Since I’m an indie dyer, I like to think I have some inside information on dye lots. There are a couple of trains of thought in regards to dye lots and matching up yarn. You can use the dye lot number to match up different skeins of the same color for commercially dyed yarns – this is an excellent idea, since they’re very close in color. However, with hand dyed yarn, you have to be much more careful. Just because the dye lot is the same, doesn’t mean the color is going to be exactly the same.
I always suggest you use the time-tested method of switching skeins every other row when you’re working with hand dyed skeins. Not only does this break up any unwanted color pooling, but if the skeins are visually different, you’ll still get a fairly even color. Hand dyed yarn is not perfect and that is part of the charm, every skein will be slightly different. Even when I knit socks from my own yarn, the patterning on each sock was totally different and it was from the same ball.
I kettle dye all my yarn, so the dye lots depend on several factors. One is the rate at which the yarn absorbs the dye. There are about a zillion factors included in this. If the yarn is closer to the bottom of the pot it gets darker, if you leave it in the pot longer it’s darker. There are a lot of factors you can’t really control, but you can replicate them very closely. This might mean you get a couple skeins that are exactly the same colour or you get one that’s much darker than the other. I have had two skeins from the same dye lot and they look very different. One happened to be near the bottom of the pot while dyeing and the other was nearer to the top. A majority of the dye absorbed into the bottom one because it was closer to the heat source and therefore set the dye much faster than the skein at the top of the pot.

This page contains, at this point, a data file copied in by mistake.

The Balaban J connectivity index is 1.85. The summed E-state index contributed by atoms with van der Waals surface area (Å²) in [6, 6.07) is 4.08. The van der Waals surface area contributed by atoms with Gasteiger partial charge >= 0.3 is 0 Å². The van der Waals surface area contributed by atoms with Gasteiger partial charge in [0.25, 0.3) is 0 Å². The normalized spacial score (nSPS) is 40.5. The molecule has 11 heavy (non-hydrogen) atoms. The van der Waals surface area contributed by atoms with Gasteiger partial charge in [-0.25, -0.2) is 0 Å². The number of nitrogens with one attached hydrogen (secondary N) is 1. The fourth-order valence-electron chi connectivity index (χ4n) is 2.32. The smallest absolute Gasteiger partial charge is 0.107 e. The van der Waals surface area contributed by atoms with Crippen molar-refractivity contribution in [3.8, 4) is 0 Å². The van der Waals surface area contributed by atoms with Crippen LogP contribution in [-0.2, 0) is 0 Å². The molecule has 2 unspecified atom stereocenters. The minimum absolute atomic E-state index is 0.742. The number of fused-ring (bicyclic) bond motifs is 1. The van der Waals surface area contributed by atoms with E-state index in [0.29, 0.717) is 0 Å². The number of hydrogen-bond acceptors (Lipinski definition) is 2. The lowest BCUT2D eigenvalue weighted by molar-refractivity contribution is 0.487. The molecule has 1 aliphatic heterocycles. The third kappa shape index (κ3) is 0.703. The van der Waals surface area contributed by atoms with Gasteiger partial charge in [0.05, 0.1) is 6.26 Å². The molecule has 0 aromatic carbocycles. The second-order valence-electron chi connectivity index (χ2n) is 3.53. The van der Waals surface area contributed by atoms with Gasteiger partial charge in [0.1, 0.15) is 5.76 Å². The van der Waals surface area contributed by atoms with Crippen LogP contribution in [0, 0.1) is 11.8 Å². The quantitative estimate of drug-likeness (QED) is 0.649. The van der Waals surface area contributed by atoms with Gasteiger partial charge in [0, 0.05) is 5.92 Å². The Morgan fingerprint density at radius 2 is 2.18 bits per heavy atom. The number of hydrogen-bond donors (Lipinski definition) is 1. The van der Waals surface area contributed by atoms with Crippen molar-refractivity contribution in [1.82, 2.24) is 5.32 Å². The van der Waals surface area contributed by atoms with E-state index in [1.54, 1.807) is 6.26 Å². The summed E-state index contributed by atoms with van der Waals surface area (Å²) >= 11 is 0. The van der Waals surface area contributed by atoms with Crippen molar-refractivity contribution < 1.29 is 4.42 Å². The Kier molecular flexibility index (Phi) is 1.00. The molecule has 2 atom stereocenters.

Another really good photographic example are the Vampire Barbie socks I completed. They are from the same skein of yarn but look so very different. It could have been that my venison was a little tighter on one, or it could have been the dye, but the shafts of the socks were completely different!
Usually the hand dyed yarns are not a perfect solid color, unlike commercially dyed yarns, they are more tonal which lends a bit of depth and character to a knitted garment. As a summary I would simply say, use your common sense and look at the yarn with an eye towards the color. If they don’t look the same, see if there’s another skein that matches closer in color.
This is part 4 of 5 in this series.
Go back to part 3: The 3 levels of knitting and pet fur
- How does a scalene triangle relate to knitting - March 23, 2018
- Knitting a lace shawl using a brushed acrylic yarn makes it Dreamy - March 22, 2018
- How Dreamy yarn is perfect for knitting throws - March 21, 2018
- Dreamy Relaxation Socks - March 20, 2018
- Red Heart Dreamy yarn - March 19, 2018
- Cherishing your favorite leftover yarn in a keepsake ornament - January 26, 2018
- Commemorating your knitting status with the Knit Basket of Yarn Ornament - January 25, 2018
- Using your leftover yarn to make easy wrap holiday ornaments - January 24, 2018
- The easiest knitted mitten pattern you’ll ever encounter - January 23, 2018
- Using leftover yarn for crafting and decorating ideas - January 22, 2018